Among its many tasks, Germany’s permanent representation to the Organisation for Economic Co-operation and Development (OECD) participates in various bodies (permanent bodies and committees include the Council, the Executive Committee, the Budget Committee and the External Relations Committee), liaises with the OECD Secretariat and other permanent delegations, prepares and supports ministerial meetings, as well as advising various German ministries. In addition to attending to the German Finance Ministry’s areas of responsibility, the permanent representation carries out activities that fall under the remit of other ministries, for example agriculture, transport and consumer protection.
Germany’s permanent representation to the OECD is relatively small. The ambassador is supported by 14 members of staff, a small number of local staff, as well as legal trainees and interns who work at the representation for up to three months.
Like many other international organisations, the OECD has a two-year budget cycle. Because Germany is the third-largest contributor, Financial Counsellor Karin Hochhaus plays a key role in the opinion-shaping processes of the other member states. She attends the meetings of the Budget Committee as the German Finance Ministry’s representative. This committee is particularly important, as its members prepare the Council’s budgetary decisions.
Interview mit Karin Hochhaus
The German Finance Ministry did not have a permanent presence at the OECD before I was posted here, but then the German ambassador asked the German Finance Ministry for support in budgetary and taxation matters. I had previously held various positions within the Finance Ministry’s Directorate-General for European Policy. Right before I was posted to the permanent representation to the OECD in Paris, I had been on secondment to the Austrian Ministry of Finance in Vienna to help enhance Austrian-German cooperation on issues surrounding the European banking union.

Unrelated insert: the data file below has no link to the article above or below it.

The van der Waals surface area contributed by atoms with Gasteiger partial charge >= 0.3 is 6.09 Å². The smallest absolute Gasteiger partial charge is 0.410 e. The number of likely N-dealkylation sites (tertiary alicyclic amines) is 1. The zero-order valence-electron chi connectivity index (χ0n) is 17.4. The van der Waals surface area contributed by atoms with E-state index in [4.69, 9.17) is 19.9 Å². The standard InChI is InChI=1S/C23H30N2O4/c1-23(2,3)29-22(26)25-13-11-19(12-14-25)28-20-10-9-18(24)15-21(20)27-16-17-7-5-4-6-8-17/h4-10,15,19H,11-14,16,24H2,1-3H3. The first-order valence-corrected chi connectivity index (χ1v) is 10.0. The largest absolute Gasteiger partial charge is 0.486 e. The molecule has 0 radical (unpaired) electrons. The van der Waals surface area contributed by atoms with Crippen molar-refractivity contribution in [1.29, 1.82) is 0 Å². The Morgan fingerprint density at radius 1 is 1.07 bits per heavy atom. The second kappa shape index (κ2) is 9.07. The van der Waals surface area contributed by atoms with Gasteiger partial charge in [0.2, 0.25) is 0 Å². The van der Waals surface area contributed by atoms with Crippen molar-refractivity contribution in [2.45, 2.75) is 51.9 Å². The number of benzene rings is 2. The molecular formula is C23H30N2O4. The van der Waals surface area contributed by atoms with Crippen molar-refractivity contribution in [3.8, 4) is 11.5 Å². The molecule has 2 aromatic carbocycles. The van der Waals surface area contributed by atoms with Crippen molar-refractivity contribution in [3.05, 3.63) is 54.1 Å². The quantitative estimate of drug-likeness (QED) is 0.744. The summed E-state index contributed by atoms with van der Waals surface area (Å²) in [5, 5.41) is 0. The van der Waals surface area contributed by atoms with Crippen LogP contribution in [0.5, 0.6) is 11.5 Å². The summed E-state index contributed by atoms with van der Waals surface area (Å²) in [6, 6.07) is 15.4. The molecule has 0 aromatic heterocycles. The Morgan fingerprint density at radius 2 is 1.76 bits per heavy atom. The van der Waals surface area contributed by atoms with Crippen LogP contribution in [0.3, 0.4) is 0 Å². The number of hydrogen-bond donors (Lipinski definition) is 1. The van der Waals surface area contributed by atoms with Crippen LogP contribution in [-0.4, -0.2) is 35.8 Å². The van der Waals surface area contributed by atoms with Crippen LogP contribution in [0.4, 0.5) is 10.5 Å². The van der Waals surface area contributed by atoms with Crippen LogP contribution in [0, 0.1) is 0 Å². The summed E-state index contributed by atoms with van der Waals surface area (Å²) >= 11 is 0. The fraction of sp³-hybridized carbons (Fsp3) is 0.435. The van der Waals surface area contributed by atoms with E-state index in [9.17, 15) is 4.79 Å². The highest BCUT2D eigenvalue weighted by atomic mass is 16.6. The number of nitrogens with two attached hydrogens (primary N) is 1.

I was seconded to Paris by the German Finance Ministry in response to the ambassador’s request for support in budgetary and taxation matters. Since I already had experience in the field of international cooperation and it was also generally known that I take a professional interest in these matters, I was approached by the human resources division about this role. I met up with the ambassador to discuss the responsibilities that this new position would involve and then the secondment was formalised.
I live in a furnished flat on Rue du Faubourg St.-Honoré, which runs parallel to the Champs-Elysées. The embassy initially organised provisional accommodation for me, but I was able to find my own flat within a week. There was a fair bit of luck involved – I only viewed three flats.
The day-to-day work at the representation depends on the OECD schedule. Sometimes meetings for matters that fall under my responsibility are scheduled at the same time, and there’s a clash. The Budget Committee’s meetings, and this includes its informal meetings, always take priority, as this is a permanent committee. If no German representative is available to take part in one of the other meetings, I attend these as the German delegate. Other meetings have to be prepared and concluded with a report to the relevant ministries or other embassies.
One highlight was the conclusion of the Multilateral Instrument (MLI) to modify some 3,000 double taxation agreements. The negotiations lasted about a year and a half. The MLI was originally signed by 67 states under Germany’s G20
presidency during Wolfgang Schäuble
’s term as Finance Minister. There are now almost 100 signatory states. The MLI opened up legal challenges, as its purpose was to simplify the legal situation, while also conforming to the different tax systems of the countries involved. This has provided new ways to enable a large number of countries to cooperate with each other in the area of double taxation.
My secondment ends on 31 January 2019. After that, I will return to the Finance Ministry in Berlin, but I don’t know yet what my next role will be.
I have lived in many different places outside Germany over the course of my career. Paris is certainly an attractive posting – but the same is true of everywhere I’ve lived.